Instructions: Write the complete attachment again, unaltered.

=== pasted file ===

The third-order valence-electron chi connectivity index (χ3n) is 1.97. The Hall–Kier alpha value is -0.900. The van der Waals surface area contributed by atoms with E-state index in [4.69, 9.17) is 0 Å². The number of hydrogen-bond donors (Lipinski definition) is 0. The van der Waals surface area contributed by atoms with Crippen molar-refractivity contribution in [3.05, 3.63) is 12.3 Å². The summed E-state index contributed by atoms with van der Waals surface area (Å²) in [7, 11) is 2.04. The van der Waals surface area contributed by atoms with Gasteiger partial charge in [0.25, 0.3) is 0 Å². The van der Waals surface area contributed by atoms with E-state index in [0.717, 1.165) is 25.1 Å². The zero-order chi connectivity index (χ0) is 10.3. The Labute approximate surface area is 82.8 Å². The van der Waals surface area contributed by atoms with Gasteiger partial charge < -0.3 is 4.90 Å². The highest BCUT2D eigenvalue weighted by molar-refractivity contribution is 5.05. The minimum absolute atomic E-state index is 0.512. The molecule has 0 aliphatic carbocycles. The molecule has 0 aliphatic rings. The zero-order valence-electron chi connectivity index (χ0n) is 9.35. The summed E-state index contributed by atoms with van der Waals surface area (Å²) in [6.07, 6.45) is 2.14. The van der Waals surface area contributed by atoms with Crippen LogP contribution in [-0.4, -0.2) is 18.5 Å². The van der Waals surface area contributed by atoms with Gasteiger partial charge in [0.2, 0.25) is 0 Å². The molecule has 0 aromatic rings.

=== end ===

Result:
The third-order valence-electron chi connectivity index (χ3n) is 1.97. The Hall–Kier alpha value is -0.900. The van der Waals surface area contributed by atoms with E-state index in [4.69, 9.17) is 0 Å². The number of hydrogen-bond donors (Lipinski definition) is 0. The van der Waals surface area contributed by atoms with Crippen molar-refractivity contribution in [3.05, 3.63) is 12.3 Å². The summed E-state index contributed by atoms with van der Waals surface area (Å²) in [7, 11) is 2.04. The van der Waals surface area contributed by atoms with Gasteiger partial charge in [0.25, 0.3) is 0 Å². The van der Waals surface area contributed by atoms with E-state index in [0.717, 1.165) is 25.1 Å². The zero-order chi connectivity index (χ0) is 10.3. The Labute approximate surface area is 82.8 Å². The van der Waals surface area contributed by atoms with Gasteiger partial charge < -0.3 is 4.90 Å². The highest BCUT2D eigenvalue weighted by molar-refractivity contribution is 5.05. The minimum absolute atomic E-state index is 0.512. The molecule has 0 aliphatic carbocycles. The molecule has 0 aliphatic rings. The zero-order valence-electron chi connectivity index (χ0n) is 9.35. The summed E-state index contributed by atoms with van der Waals surface area (Å²) in [6.07, 6.45) is 2.14. The van der Waals surface area contributed by atoms with Crippen LogP contribution in [-0.4, -0.2) is 18.5 Å². The van der Waals surface area contributed by atoms with Gasteiger partial charge in [0.2, 0.25) is 0 Å². The molecule has 0 aromatic rings.